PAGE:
UNDATED (WSAU-Wheeler News) Wisconsin shoppers are having a tough time finding their normal spring bargains for beef. A long-running drought in much of the West has created the nation's smallest cattle herd since 1951. With supplies down, prices have shot up for everything from basic burgers to rib-eye steaks.
Chip Bunzel, who co-owns a meat market in Milwaukee, said consumer beef prices often drop after the holidays -- but that didn't happen this year. Prices normally fall because Americans normally don't eat as much beef from New Year's until the start of the summer grilling season around Memorial Day.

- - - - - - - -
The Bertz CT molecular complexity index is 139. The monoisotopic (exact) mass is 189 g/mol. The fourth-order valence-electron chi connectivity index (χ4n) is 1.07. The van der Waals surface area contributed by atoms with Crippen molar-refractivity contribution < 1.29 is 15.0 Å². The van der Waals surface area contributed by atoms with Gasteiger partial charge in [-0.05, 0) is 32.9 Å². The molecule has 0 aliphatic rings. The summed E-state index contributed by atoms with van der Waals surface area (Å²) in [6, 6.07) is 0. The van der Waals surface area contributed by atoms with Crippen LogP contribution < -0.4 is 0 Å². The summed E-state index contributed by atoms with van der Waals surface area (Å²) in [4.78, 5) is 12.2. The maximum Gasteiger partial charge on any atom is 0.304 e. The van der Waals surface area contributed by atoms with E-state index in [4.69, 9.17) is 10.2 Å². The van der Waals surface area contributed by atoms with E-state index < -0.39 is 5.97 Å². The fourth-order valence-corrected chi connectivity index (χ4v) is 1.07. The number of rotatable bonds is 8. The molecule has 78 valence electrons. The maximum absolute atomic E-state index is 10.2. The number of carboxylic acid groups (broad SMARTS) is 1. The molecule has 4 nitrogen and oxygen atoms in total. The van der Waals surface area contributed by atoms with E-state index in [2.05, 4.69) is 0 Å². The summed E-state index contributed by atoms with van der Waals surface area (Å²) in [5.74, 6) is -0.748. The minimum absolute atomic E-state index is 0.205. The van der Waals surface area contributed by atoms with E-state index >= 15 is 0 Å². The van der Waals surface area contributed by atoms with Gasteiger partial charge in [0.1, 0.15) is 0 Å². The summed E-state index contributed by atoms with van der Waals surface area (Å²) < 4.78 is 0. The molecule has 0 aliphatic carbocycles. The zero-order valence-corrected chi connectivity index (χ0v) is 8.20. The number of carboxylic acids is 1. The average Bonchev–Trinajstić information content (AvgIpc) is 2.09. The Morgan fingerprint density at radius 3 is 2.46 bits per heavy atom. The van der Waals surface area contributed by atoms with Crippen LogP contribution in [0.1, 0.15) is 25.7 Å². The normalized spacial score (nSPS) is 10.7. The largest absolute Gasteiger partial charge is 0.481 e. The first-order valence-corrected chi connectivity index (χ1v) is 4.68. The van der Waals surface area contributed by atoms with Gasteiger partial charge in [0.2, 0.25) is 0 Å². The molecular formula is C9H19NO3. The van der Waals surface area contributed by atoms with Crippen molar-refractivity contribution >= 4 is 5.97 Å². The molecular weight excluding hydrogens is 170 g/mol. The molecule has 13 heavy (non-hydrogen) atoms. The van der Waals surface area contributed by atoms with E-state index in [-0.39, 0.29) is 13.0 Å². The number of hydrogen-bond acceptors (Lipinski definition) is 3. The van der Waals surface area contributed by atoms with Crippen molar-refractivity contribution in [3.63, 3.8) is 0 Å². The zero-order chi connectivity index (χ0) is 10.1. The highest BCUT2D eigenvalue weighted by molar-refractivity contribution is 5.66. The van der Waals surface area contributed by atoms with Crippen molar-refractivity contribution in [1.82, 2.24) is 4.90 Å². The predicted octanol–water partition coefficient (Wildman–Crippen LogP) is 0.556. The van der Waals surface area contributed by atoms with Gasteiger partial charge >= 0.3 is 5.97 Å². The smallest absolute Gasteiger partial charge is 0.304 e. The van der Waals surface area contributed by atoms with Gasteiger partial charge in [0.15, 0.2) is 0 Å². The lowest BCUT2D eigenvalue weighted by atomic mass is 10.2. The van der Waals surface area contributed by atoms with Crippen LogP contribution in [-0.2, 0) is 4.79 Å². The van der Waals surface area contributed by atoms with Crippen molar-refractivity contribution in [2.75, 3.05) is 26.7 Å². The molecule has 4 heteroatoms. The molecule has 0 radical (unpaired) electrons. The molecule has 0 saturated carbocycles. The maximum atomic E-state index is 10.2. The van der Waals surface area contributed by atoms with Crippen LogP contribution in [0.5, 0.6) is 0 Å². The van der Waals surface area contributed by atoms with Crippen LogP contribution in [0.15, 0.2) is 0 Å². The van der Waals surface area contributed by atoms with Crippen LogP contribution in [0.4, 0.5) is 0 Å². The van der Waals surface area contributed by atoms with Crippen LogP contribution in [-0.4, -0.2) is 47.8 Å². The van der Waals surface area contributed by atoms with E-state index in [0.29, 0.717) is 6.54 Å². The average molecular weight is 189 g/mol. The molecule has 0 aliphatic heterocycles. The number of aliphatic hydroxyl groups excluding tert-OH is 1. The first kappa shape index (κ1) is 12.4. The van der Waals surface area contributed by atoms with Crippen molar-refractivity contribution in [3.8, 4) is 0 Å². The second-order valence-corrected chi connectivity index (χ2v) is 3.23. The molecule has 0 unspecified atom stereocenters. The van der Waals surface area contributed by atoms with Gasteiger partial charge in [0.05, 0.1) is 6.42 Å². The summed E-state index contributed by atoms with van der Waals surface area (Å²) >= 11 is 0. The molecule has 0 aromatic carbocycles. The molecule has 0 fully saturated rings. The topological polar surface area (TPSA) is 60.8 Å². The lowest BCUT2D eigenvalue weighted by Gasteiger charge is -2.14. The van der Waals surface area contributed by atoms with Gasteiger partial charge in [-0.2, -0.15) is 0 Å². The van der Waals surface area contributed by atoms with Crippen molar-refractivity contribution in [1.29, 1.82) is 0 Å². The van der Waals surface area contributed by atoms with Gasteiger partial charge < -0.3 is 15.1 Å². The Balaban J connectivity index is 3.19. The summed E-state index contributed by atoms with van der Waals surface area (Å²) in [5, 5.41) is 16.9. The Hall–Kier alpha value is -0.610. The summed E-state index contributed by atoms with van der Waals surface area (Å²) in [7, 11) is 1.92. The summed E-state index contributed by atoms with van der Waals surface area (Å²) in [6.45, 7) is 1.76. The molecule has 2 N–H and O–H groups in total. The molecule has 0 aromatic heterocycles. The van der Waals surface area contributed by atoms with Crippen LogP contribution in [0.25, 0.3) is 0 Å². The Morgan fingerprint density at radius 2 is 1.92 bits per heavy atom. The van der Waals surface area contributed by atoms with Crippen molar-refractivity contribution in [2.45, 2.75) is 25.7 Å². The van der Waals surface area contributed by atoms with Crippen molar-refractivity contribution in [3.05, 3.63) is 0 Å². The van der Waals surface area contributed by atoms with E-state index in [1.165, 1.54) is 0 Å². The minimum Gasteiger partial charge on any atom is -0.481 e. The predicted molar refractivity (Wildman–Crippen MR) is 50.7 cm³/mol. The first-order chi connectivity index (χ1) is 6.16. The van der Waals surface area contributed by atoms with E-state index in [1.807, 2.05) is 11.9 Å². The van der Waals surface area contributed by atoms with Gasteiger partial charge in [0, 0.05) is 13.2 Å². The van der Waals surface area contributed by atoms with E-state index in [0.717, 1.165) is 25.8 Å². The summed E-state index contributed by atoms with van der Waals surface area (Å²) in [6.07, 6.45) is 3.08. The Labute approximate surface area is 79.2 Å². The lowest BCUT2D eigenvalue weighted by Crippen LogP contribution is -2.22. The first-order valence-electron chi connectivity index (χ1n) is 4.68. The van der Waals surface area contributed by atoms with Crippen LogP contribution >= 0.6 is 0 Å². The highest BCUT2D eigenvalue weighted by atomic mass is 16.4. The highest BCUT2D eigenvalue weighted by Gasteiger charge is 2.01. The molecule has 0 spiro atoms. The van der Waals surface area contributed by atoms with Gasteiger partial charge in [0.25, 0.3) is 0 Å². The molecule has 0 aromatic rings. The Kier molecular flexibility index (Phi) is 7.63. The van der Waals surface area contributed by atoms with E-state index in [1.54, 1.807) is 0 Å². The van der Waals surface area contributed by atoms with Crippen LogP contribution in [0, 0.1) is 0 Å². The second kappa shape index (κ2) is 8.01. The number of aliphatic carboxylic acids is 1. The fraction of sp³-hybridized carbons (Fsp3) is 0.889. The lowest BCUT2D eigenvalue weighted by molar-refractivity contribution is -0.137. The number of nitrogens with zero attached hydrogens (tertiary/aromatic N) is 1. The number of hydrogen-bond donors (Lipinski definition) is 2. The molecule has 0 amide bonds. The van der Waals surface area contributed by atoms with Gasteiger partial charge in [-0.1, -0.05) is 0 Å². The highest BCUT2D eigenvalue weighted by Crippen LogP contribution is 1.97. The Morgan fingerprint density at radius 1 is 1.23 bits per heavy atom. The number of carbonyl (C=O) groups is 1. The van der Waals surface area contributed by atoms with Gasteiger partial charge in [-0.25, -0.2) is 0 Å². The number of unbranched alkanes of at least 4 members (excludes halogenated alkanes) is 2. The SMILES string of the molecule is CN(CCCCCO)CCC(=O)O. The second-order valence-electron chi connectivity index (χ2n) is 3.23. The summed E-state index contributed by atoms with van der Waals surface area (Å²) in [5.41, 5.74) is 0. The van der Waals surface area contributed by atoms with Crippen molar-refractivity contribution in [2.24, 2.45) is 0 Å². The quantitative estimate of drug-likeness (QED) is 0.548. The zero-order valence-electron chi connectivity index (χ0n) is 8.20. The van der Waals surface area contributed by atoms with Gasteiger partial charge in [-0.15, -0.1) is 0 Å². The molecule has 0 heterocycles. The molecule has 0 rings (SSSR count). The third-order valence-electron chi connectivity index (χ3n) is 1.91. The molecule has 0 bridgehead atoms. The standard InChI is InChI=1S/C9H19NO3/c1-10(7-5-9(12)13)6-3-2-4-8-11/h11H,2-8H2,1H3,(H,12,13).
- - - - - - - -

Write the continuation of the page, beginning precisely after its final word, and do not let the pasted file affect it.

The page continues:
Meanwhile, the U-S-D-A says the foreign demand for beef and other proteins has grown rapidly. U-W Madison associate professor Jeff Sindelar says it's due to the growth of the middle class in developing countries where more folks can finally afford a good steak. He says the higher worldwide demand has caused meat prices to jump up to 50-percent over the past 5-to-7 years. That's put even more pressure on U-S producers -- where many in the drought-stricken West have sold animals they can no longer afford to feed. As grassy pastures dry up, John Freitag of the Wisconsin Beef Council says the animals quote, "can't eat wind, water, and scenery."